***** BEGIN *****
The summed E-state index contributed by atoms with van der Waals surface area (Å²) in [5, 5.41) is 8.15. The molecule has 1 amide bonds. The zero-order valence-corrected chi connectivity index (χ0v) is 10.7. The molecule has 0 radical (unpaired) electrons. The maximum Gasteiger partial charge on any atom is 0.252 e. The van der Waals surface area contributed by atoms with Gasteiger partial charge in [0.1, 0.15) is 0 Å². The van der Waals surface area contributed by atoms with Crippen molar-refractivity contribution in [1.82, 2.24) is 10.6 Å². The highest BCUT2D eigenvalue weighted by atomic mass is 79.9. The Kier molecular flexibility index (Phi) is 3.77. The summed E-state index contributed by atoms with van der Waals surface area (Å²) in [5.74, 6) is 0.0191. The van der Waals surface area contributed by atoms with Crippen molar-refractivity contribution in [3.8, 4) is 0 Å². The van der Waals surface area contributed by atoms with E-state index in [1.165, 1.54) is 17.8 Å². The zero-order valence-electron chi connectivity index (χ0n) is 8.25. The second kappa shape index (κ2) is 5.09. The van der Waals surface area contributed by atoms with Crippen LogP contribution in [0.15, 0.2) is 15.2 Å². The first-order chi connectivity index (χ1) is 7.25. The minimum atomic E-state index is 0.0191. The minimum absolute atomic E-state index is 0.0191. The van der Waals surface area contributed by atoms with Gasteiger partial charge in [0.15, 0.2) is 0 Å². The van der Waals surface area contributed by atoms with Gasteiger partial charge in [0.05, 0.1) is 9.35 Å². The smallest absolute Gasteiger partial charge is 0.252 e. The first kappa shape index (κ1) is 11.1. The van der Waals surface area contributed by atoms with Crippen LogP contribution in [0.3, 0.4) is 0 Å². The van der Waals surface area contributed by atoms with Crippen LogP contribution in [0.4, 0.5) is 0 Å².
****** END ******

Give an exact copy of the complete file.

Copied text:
The summed E-state index contributed by atoms with van der Waals surface area (Å²) in [5, 5.41) is 8.15. The molecule has 1 amide bonds. The zero-order valence-corrected chi connectivity index (χ0v) is 10.7. The molecule has 0 radical (unpaired) electrons. The maximum Gasteiger partial charge on any atom is 0.252 e. The van der Waals surface area contributed by atoms with Gasteiger partial charge in [0.1, 0.15) is 0 Å². The van der Waals surface area contributed by atoms with Crippen molar-refractivity contribution in [1.82, 2.24) is 10.6 Å². The highest BCUT2D eigenvalue weighted by atomic mass is 79.9. The Kier molecular flexibility index (Phi) is 3.77. The summed E-state index contributed by atoms with van der Waals surface area (Å²) in [5.74, 6) is 0.0191. The van der Waals surface area contributed by atoms with Crippen molar-refractivity contribution in [3.8, 4) is 0 Å². The van der Waals surface area contributed by atoms with E-state index in [1.165, 1.54) is 17.8 Å². The zero-order valence-electron chi connectivity index (χ0n) is 8.25. The second kappa shape index (κ2) is 5.09. The van der Waals surface area contributed by atoms with Crippen LogP contribution in [0.15, 0.2) is 15.2 Å². The first-order chi connectivity index (χ1) is 7.25. The minimum atomic E-state index is 0.0191. The minimum absolute atomic E-state index is 0.0191. The van der Waals surface area contributed by atoms with Gasteiger partial charge in [0.15, 0.2) is 0 Å². The van der Waals surface area contributed by atoms with Gasteiger partial charge in [0.05, 0.1) is 9.35 Å². The smallest absolute Gasteiger partial charge is 0.252 e. The first kappa shape index (κ1) is 11.1. The van der Waals surface area contributed by atoms with Crippen LogP contribution in [0.3, 0.4) is 0 Å². The van der Waals surface area contributed by atoms with Crippen LogP contribution in [0.4, 0.5) is 0 Å².